Sadly, there is a significant difference between what parents are ordered
to pay in child support and what money is actually received by the custodial
parent. Congressional research data revealed that in 2011 only 2.7 million
of 7.1 million custodial parents with child support orders received the
amount of child support that they were supposed to have received.
This still appears to be a greater percentage of individuals receiving
their child support than was received back in 1993. In 1993 only 36.9
percent of custodial parents received what was due as compared to 43.4
percent receiving this amount in 2011.
Though this data is not specific to the state of New York, this same circumstance
of non-custodial parents failing to pay their child support likely exists
in our state as well. Unfortunately, not all parents take their child
support obligations seriously.
child support generally revolve around what is in the best interest of the child. The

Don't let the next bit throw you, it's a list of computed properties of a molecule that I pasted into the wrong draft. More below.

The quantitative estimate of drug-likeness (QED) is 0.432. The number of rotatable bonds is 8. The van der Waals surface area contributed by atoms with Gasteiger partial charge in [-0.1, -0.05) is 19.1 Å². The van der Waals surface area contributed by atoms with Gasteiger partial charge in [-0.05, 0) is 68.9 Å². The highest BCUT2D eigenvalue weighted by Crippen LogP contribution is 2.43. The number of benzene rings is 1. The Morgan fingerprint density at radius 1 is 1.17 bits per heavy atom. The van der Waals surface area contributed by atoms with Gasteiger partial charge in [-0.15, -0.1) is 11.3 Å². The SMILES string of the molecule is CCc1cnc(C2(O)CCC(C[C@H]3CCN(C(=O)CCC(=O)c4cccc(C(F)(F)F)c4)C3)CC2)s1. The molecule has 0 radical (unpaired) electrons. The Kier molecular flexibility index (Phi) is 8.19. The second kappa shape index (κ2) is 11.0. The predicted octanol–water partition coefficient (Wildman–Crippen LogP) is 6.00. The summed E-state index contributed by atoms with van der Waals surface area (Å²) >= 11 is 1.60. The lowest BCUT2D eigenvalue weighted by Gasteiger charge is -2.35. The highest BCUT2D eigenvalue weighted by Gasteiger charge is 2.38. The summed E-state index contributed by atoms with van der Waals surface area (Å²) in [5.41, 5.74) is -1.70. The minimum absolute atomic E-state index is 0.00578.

determinations concerning child support amounts are generally calculated
per a formula followed by family law judges.
However, the process for collecting child support can often be intimidating
for a parent. They may not understand the process and therefore will be
in need of an experienced family law attorney to represent them.
Former spouses often have the means to hide income or assets. The other
spouse may not always understand the means of locating this income. On
the other hand, certain parents may not always be able to pay the full
amount owed and may need to go to the court to ask for a modification
in what is owed. Attorneys can help provide advice to clients under either
of these circumstances.
Source: New York Daily News, "Who Exactly Gets Child Support? Beyond the Myths," James Warren, Jan. 6, 2013